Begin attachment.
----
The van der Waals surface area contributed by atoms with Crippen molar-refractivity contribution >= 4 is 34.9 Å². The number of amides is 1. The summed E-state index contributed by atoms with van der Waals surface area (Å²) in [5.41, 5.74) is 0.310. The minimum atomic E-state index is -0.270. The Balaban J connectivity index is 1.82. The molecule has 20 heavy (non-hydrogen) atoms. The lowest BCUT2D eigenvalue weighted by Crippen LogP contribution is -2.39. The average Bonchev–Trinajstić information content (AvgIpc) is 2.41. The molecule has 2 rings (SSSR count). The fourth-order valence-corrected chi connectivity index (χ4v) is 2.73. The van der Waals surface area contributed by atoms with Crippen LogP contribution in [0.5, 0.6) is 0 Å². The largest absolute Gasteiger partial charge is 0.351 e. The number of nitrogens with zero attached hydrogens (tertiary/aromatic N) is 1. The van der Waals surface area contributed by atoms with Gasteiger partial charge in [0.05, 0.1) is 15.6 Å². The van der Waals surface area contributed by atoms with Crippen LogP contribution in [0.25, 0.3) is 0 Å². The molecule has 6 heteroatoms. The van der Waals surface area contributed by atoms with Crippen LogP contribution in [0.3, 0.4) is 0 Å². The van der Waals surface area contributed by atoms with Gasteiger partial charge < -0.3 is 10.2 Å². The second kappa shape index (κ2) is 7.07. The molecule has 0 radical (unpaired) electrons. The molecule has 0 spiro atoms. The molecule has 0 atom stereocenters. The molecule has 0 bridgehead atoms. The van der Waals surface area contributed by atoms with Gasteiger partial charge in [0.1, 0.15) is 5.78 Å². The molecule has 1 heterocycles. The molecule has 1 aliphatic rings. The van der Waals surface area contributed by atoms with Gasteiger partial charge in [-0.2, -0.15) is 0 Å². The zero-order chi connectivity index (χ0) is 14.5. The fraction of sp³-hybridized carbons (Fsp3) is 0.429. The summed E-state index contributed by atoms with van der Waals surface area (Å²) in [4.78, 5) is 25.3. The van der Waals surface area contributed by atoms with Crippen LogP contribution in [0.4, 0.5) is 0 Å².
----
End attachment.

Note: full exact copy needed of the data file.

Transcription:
The van der Waals surface area contributed by atoms with Crippen molar-refractivity contribution >= 4 is 34.9 Å². The number of amides is 1. The summed E-state index contributed by atoms with van der Waals surface area (Å²) in [5.41, 5.74) is 0.310. The minimum atomic E-state index is -0.270. The Balaban J connectivity index is 1.82. The molecule has 20 heavy (non-hydrogen) atoms. The lowest BCUT2D eigenvalue weighted by Crippen LogP contribution is -2.39. The average Bonchev–Trinajstić information content (AvgIpc) is 2.41. The molecule has 2 rings (SSSR count). The fourth-order valence-corrected chi connectivity index (χ4v) is 2.73. The van der Waals surface area contributed by atoms with Crippen LogP contribution in [0.5, 0.6) is 0 Å². The largest absolute Gasteiger partial charge is 0.351 e. The number of nitrogens with zero attached hydrogens (tertiary/aromatic N) is 1. The van der Waals surface area contributed by atoms with Gasteiger partial charge in [0.05, 0.1) is 15.6 Å². The van der Waals surface area contributed by atoms with Crippen LogP contribution in [0.25, 0.3) is 0 Å². The molecule has 6 heteroatoms. The van der Waals surface area contributed by atoms with Crippen LogP contribution in [0.3, 0.4) is 0 Å². The van der Waals surface area contributed by atoms with Gasteiger partial charge < -0.3 is 10.2 Å². The second kappa shape index (κ2) is 7.07. The molecule has 0 radical (unpaired) electrons. The molecule has 0 spiro atoms. The molecule has 0 atom stereocenters. The molecule has 0 bridgehead atoms. The van der Waals surface area contributed by atoms with Gasteiger partial charge in [0.1, 0.15) is 5.78 Å². The molecule has 1 heterocycles. The molecule has 1 aliphatic rings. The van der Waals surface area contributed by atoms with Gasteiger partial charge in [-0.2, -0.15) is 0 Å². The zero-order chi connectivity index (χ0) is 14.5. The fraction of sp³-hybridized carbons (Fsp3) is 0.429. The summed E-state index contributed by atoms with van der Waals surface area (Å²) in [4.78, 5) is 25.3. The van der Waals surface area contributed by atoms with Crippen LogP contribution in [0.4, 0.5) is 0 Å².